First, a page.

Hi! I’m Prachi Fozdar, a Business and Engineering undergraduate working as a communications assistant at CHEPS. I was recently able to interview Aparna Reddy, an undergraduate sophomore currently on the pre-med track in LSA, to find out more about her work at CHEPS.
How’d you get involved in CHEPS?
“Freshman year I joined another student organization, Blueprints for Pangea, with Kishor and he told me during one of the meetings about how he’s involved in CHEPS. I got really interested, so I researched CHEPS a bit more and then decided to apply.”
What made you want to join CHEPS?
“I’m really interested in the systemic components of healthcare because a lot of the research I did in high school was more computational-based. I wanted to explore that a bit more with the public health and systemic components of it, so that’s what got me interested in CHEPS.”
What has been your favorite project you’ve worked on?
“My favorite CHEPS project is the VA Lung Precision Oncology Program (LPOP) project which aims to implement a lung cancer screening program at the VA in Ann Arbor. I love the public health component of setting up a system for early detection and prevention of lung cancer, and also the collaborative aspect as I get to work with CHEPsters with a variety of backgrounds as well as our clinical collaborators. I am really looking forward to continuing to work on this project this semester!”
What was your role in this project?
“For the lung cancer screening project, I’m the student coordinator, so I deal with a lot of the logistical aspects like setting up meetings and agendas and other typical daily emails and updates. As far as the project itself, the VA is currently implementing the screening process, so we’ve been building a tool that can help measure the time and other resources needed based on factors like the number of patients in the system.”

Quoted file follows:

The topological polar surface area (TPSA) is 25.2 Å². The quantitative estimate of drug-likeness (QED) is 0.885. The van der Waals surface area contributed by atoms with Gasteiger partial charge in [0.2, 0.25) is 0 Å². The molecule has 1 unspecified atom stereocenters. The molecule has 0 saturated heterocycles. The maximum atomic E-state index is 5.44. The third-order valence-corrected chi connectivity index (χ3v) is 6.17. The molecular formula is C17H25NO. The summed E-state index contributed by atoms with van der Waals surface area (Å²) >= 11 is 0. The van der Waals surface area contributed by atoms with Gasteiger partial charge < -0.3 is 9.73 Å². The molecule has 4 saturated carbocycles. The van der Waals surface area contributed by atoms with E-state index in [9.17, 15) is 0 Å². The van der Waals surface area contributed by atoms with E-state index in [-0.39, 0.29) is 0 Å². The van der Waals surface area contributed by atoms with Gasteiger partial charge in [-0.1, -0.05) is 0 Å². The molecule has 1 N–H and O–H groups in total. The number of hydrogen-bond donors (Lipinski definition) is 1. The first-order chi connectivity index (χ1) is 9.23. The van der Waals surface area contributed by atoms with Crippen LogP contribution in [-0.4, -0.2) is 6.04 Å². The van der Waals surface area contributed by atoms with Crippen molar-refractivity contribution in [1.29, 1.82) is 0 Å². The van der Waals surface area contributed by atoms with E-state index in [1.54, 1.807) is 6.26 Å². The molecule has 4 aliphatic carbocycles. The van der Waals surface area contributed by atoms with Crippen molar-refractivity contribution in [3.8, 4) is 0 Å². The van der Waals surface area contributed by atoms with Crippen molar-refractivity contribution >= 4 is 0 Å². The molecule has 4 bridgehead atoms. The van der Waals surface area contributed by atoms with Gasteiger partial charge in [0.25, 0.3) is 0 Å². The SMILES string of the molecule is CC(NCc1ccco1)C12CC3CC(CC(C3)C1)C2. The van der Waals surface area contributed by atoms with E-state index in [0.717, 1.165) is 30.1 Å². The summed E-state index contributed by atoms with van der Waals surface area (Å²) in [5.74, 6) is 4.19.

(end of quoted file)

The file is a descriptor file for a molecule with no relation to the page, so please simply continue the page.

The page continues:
What’s the biggest impact you’ve made through your time at CHEPS so far?
“Over the summer especially we did a lot of background research so that we could learn more about patient’s barriers in getting cancer screening, what screening entails, and how screening can be implemented into clinical patient visits. Thinking about all of that gives us an opportunity as CHEPS to offer suggestions to make the process run more smoothly. That’s something that we hope to be able to implement and make an impact through by next semester.”
Has CHEPS helped you with school or vice versa?
“Being a part of CHEPS as a pre-med has taught me the importance of interdisciplinary work to create effective systems to promote health. I have also gained new perspectives and a more holistic understanding of health care beyond what I learn in the classes I take as a pre-med. I hope to continue to utilize what I learn from my time at CHEPS to continue to problem-solve and improve health care as a physician.”
What is one of your favorite things about CHEPS?
“The interdisciplinary nature of CHEPS. There are students from Ph.D. to undergrads so it’s nice to have everyone’s perspectives. Another important aspect is learning through workshops. I’m not in engineering, so I’ve been able to learn more about machine learning and how it’s used in healthcare, something I otherwise would’ve never learned.”
What’s your favorite memory at CHEPS so far?
“I would have to say the first social – the ice cream social – that we had at the beginning of the fall semester. I spent the whole summer working online with everyone at CHEPS so I never got to see them in person. The ice cream social was really fun since I got to see everyone in person for the first time and get to know them better.”
What are some important takeaways from CHEPS?
“Like I already touched on, having people in different backgrounds and knowing more people of various backgrounds. It is really cool to be part of a community that brings people together.”